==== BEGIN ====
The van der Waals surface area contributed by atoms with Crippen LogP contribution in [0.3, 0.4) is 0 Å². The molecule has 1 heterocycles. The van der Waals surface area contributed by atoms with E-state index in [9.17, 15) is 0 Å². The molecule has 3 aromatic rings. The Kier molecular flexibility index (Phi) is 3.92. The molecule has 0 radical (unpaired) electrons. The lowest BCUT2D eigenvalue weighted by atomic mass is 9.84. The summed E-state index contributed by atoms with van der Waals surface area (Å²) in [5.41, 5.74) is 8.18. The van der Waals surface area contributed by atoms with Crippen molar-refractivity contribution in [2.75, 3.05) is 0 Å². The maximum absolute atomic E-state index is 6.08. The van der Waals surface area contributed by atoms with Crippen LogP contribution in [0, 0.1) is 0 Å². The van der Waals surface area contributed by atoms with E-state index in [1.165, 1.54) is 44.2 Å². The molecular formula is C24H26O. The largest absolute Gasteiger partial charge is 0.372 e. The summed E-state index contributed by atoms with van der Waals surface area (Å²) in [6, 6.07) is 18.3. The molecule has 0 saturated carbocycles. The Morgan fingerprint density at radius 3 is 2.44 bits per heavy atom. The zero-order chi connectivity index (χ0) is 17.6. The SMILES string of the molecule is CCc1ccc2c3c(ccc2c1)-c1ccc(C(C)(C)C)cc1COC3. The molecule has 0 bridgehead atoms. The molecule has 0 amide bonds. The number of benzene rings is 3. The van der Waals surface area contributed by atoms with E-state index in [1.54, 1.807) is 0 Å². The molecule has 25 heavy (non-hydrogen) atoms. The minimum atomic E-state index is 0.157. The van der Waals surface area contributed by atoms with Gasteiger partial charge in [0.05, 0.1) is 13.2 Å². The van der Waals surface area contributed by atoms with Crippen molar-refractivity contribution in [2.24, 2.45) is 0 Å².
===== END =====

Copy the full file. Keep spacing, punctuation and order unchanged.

The van der Waals surface area contributed by atoms with Crippen LogP contribution in [0.3, 0.4) is 0 Å². The molecule has 1 heterocycles. The van der Waals surface area contributed by atoms with E-state index in [9.17, 15) is 0 Å². The molecule has 3 aromatic rings. The Kier molecular flexibility index (Phi) is 3.92. The molecule has 0 radical (unpaired) electrons. The lowest BCUT2D eigenvalue weighted by atomic mass is 9.84. The summed E-state index contributed by atoms with van der Waals surface area (Å²) in [5.41, 5.74) is 8.18. The van der Waals surface area contributed by atoms with Crippen molar-refractivity contribution in [2.75, 3.05) is 0 Å². The maximum absolute atomic E-state index is 6.08. The van der Waals surface area contributed by atoms with Crippen LogP contribution in [0, 0.1) is 0 Å². The van der Waals surface area contributed by atoms with E-state index in [1.165, 1.54) is 44.2 Å². The molecular formula is C24H26O. The largest absolute Gasteiger partial charge is 0.372 e. The summed E-state index contributed by atoms with van der Waals surface area (Å²) in [6, 6.07) is 18.3. The molecule has 0 saturated carbocycles. The Morgan fingerprint density at radius 3 is 2.44 bits per heavy atom. The zero-order chi connectivity index (χ0) is 17.6. The SMILES string of the molecule is CCc1ccc2c3c(ccc2c1)-c1ccc(C(C)(C)C)cc1COC3. The molecule has 0 bridgehead atoms. The molecule has 0 amide bonds. The number of benzene rings is 3. The van der Waals surface area contributed by atoms with E-state index in [1.54, 1.807) is 0 Å². The molecule has 25 heavy (non-hydrogen) atoms. The minimum atomic E-state index is 0.157. The van der Waals surface area contributed by atoms with Gasteiger partial charge in [0.05, 0.1) is 13.2 Å². The van der Waals surface area contributed by atoms with Crippen molar-refractivity contribution in [2.24, 2.45) is 0 Å².